'Have card, will shop' is the modern consumer's motto. These days, we're actually encouraged to pay using our bank cards - debit or credit, rather than hand over cash when we make a purchase. Indeed, the pandemic has made those payment methods an essential component of our lives.
But even before COVID, consumers had begun to move away from cards altogether, relying on merchants' growing acceptance of Google Wallet and Apple Pay as legitimate forms of payment. Today, some outlets even accept cryptocurrencies; primarily Bitcoin.
El Salvador has gone so far as to make Bitcoin legal tender throughout the country. So far, it and Cuba are the only nations to recognize any cryptocurrency as being equal to fiat.
The dazzling array of financial access tools we have at our disposal today tempts us to believe that FinTech is a relatively new phenomenon. In fact, most associate the rise of FinTech with the establishment of the first blockchain, in 2009.
However, FinTech and fin-tools go much further back in time:
|1886: transmission cables made it possible to send financial information over long distances and across borders.|
|1967: The first automatic banking machine (and the handheld calculator) launched the modern FinTech era.|
|2008: online banking, third-party payment systems and smartphone development revolutionize the world of finance.|
|2008/2009: today's FinTech makes its greatest strides in developing markets; cryptocurrencies make waves and electronic wallets are introduced in the west.|
Let's explore each of these eras; discover the developments that defined them and talk about what's next in the world of finance.
Before Finance Technology
Long before the first telegraph wires were strung and the first underwater cables laid, travellers had to have a secure means of carrying money. The groups loosely labelled as travellers might be anyone from merchants and missionaries to explorers/adventurers and, of course, the wealthy.
Obviously, they couldn't carry around hoards of gold or precious stones, nor could they simply wear their riches. Either of those solutions would just be begging for robbery - a quite common occurrence, in those days. Instead, travellers had less conspicuous options for transporting their access to money; one of them was the Letter of Credit.
Upon arrival at their destination, travellers only needed to present their Letter to a 'relationship bank' at their destination; they would then be assured of the funds they needed during their stay. Some Letters specified credit limits - the bearer of the letter may only be entitled to £1,000, for instance.
Other devices included specially-minted coins, medallions and other trinkets that bore some marking of the patron financing the traveller. Showing such an object at the 'relationship bank' would ensure their supply of funds, always provided that the bank knew to expect a traveller with such a trinket.
That involved correspondence between different countries' banks. The defining characteristic between historical financial manoeuvres and the rise of FinTech is that no money moved; it was one bank notifying a bank in a different country that funds could be disbursed.
Granted, this information wouldn't be considered need-to-know to land a job in FinTech but understanding the historical perspective gives us a better idea of why FinTech was developed.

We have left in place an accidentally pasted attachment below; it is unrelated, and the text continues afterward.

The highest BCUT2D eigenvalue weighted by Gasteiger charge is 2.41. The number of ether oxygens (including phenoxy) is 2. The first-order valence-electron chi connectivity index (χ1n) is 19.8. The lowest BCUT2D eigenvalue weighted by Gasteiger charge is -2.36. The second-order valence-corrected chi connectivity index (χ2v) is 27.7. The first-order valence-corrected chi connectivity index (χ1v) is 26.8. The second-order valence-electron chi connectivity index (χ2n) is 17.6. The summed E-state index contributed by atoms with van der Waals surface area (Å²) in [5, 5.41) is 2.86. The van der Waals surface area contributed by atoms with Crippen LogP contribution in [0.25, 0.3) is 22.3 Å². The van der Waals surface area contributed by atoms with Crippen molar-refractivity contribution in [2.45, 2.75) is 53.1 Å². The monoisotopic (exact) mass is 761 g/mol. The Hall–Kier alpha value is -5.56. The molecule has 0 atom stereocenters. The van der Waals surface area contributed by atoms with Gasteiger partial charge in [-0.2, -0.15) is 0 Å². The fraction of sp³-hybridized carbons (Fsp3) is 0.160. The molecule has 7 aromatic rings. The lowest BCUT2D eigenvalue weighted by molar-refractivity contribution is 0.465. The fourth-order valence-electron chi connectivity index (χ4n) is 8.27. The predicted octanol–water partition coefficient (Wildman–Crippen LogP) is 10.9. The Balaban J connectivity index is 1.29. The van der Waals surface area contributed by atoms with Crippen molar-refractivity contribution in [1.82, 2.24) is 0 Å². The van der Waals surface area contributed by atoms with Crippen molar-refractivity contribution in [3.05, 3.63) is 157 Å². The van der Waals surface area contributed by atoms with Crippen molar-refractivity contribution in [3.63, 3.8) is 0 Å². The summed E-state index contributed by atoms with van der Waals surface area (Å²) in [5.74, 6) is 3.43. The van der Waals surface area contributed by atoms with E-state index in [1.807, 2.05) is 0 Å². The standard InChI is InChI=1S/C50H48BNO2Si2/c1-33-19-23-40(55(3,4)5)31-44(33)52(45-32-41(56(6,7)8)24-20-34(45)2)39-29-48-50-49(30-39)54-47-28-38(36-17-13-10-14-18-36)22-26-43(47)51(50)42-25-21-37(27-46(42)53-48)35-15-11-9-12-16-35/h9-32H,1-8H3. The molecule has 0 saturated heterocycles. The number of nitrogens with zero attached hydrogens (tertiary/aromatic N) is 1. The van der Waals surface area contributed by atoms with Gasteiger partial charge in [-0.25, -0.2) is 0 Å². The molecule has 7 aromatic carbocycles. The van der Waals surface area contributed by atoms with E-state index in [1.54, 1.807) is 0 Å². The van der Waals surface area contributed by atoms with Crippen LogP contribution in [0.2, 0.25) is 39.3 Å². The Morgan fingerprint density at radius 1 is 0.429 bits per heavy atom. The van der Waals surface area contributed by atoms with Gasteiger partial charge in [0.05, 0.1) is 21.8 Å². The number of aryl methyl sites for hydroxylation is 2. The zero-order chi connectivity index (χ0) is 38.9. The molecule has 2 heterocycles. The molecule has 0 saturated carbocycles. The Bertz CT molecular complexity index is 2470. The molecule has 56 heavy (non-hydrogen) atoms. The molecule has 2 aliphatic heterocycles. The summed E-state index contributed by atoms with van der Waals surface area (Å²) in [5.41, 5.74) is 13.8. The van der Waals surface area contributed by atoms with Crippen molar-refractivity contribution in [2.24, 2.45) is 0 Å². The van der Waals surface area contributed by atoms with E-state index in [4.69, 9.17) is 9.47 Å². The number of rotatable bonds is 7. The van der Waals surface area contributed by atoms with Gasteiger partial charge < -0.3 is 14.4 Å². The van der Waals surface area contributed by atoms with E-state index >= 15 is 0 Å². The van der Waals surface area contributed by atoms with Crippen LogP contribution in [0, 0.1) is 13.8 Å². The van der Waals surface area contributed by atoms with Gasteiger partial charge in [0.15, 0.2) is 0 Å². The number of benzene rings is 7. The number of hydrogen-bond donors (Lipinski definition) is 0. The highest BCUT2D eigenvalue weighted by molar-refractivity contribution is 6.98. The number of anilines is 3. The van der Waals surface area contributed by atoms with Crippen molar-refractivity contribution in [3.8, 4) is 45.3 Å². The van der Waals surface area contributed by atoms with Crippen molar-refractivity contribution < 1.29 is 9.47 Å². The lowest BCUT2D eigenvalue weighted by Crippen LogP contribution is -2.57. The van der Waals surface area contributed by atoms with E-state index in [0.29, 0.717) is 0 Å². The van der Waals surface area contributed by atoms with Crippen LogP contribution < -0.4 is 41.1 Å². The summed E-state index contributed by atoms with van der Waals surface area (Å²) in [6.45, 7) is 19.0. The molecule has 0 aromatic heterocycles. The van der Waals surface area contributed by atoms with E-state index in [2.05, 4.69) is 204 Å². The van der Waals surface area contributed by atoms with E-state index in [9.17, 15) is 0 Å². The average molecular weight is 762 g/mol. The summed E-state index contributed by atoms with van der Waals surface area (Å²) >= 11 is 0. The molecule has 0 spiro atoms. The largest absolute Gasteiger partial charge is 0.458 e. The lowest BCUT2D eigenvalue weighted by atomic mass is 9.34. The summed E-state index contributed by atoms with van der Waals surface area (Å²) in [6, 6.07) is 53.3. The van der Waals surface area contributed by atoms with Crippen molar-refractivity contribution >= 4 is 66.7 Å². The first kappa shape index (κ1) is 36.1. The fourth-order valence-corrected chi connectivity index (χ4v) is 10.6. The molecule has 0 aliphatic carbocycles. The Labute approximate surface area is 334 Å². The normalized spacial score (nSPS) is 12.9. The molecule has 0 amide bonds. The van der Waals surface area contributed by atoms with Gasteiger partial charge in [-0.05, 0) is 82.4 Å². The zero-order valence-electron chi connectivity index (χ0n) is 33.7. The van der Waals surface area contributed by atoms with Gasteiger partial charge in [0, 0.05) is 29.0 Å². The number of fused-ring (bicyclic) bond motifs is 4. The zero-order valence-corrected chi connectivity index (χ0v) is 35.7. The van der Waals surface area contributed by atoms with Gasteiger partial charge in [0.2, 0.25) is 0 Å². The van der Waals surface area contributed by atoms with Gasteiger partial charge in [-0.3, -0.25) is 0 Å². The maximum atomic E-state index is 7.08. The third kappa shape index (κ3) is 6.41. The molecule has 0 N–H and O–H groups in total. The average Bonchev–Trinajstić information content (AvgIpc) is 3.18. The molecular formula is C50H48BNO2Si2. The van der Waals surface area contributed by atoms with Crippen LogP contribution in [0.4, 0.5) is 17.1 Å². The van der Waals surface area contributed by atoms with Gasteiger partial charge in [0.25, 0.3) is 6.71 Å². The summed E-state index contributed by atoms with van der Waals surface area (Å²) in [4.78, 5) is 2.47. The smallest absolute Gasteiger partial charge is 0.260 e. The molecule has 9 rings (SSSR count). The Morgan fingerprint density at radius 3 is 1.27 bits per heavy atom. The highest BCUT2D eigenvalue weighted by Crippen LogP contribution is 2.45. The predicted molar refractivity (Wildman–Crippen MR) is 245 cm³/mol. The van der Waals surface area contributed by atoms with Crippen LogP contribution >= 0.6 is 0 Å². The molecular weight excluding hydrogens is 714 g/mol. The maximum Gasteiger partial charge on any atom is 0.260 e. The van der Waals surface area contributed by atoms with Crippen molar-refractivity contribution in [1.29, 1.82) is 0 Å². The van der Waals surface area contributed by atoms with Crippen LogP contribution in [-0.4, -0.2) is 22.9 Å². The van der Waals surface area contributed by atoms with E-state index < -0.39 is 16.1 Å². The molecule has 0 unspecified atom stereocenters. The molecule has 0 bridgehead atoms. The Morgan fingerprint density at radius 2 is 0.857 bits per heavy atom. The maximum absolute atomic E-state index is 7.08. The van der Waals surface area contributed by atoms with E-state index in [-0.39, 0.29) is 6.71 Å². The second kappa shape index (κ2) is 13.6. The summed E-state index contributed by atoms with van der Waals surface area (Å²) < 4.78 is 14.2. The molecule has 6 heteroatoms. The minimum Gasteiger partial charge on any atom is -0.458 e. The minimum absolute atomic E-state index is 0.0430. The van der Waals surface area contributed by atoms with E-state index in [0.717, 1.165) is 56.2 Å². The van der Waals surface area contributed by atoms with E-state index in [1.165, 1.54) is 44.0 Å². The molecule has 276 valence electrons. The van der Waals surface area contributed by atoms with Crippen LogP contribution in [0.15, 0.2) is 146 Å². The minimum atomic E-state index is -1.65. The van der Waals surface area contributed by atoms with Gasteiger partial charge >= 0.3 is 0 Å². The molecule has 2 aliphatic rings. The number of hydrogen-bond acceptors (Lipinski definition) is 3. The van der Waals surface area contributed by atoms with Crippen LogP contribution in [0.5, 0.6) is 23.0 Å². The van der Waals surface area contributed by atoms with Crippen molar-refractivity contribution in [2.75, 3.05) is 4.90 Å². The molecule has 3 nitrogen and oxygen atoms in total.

The Earliest FinTech
Arguably, the second Industrial Revolution (ca. 1870-1914) made Financial Technology possible. It was during this time that the infrastructure needed to execute financial transactions long-distance was built.
Two major technological developments spearheaded FinTech development: the telegraph and the railroad. Steamships, another product of this revolution, added to FinTech's potential but they didn't move as fast as the other two, and they maintained the same access to foreign shores that ships had always had.
By contrast, railroads and telegraphs lost no time on docking or customs protocols; their overland travel assured quick funds disbursement.
In the US, Western Union took advantage of the new telegraph network to institute the world's first wire money transfer system. The service, launched in 1856, largely did away with the need for stagecoaches having to carry large sums of money to banks in other states.
Those coaches were frequent targets of highway bandits - hence, the term highway robbery. Western Union was a welcome innovation and, notably, marked the first instance of money changing hands in long-distance financial transactions.
When the first transatlantic cable was laid in 1866, money gained even more mobility. Now, instead of having to wait for a ship to deliver financial communications from overseas, those missives could simply be transmitted without anyone having to leave their home port.
This FinTech era lasted until about 1967, when Information Technology started its shift from analogue to digital.
By then, credit cards had made their debut; they were fast pulling to the forefront of financial technology devices. To wit, Barclay's PLC introduced its Barclaycard in 1967, just ahead of the digital wave.
FinTech Goes Digital
Barclay's also installed the world's first cash machine; universally recognised as ATMs - automated teller machines. Although the Japanese pioneered a card-accessible cash dispenser that accorded customers 3-month loans in 1966, Barclays' was the world's first machine for customers to access their bank accounts around the clock.